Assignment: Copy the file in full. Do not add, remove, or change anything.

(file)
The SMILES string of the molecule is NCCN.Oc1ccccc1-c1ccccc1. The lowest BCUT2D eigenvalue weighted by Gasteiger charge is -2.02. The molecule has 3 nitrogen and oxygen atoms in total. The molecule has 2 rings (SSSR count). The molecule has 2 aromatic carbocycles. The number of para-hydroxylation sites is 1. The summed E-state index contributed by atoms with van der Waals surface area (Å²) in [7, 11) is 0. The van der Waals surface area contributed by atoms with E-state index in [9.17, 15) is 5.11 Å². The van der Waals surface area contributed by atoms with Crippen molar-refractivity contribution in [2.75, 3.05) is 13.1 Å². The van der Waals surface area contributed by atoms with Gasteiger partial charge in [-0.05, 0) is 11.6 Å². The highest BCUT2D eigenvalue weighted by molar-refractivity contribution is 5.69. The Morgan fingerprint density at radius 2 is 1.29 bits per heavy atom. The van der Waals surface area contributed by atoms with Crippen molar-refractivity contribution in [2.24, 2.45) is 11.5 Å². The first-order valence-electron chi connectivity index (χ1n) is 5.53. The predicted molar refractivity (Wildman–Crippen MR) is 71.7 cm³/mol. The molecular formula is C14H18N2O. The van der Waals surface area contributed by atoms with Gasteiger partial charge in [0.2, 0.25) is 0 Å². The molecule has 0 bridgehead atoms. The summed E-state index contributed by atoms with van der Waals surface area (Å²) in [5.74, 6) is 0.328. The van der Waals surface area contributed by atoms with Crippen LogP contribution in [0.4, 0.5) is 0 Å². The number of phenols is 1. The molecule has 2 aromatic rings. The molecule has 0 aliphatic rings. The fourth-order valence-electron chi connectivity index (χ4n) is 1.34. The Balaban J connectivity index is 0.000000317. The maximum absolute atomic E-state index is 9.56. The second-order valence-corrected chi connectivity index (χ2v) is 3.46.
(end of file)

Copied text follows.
The SMILES string of the molecule is NCCN.Oc1ccccc1-c1ccccc1. The lowest BCUT2D eigenvalue weighted by Gasteiger charge is -2.02. The molecule has 3 nitrogen and oxygen atoms in total. The molecule has 2 rings (SSSR count). The molecule has 2 aromatic carbocycles. The number of para-hydroxylation sites is 1. The summed E-state index contributed by atoms with van der Waals surface area (Å²) in [7, 11) is 0. The van der Waals surface area contributed by atoms with E-state index in [9.17, 15) is 5.11 Å². The van der Waals surface area contributed by atoms with Crippen molar-refractivity contribution in [2.75, 3.05) is 13.1 Å². The van der Waals surface area contributed by atoms with Gasteiger partial charge in [-0.05, 0) is 11.6 Å². The highest BCUT2D eigenvalue weighted by molar-refractivity contribution is 5.69. The Morgan fingerprint density at radius 2 is 1.29 bits per heavy atom. The van der Waals surface area contributed by atoms with Crippen molar-refractivity contribution in [2.24, 2.45) is 11.5 Å². The first-order valence-electron chi connectivity index (χ1n) is 5.53. The predicted molar refractivity (Wildman–Crippen MR) is 71.7 cm³/mol. The molecular formula is C14H18N2O. The van der Waals surface area contributed by atoms with Gasteiger partial charge in [0.2, 0.25) is 0 Å². The molecule has 0 bridgehead atoms. The summed E-state index contributed by atoms with van der Waals surface area (Å²) in [5.74, 6) is 0.328. The van der Waals surface area contributed by atoms with Crippen LogP contribution in [0.4, 0.5) is 0 Å². The number of phenols is 1. The molecule has 2 aromatic rings. The molecule has 0 aliphatic rings. The fourth-order valence-electron chi connectivity index (χ4n) is 1.34. The Balaban J connectivity index is 0.000000317. The maximum absolute atomic E-state index is 9.56. The second-order valence-corrected chi connectivity index (χ2v) is 3.46.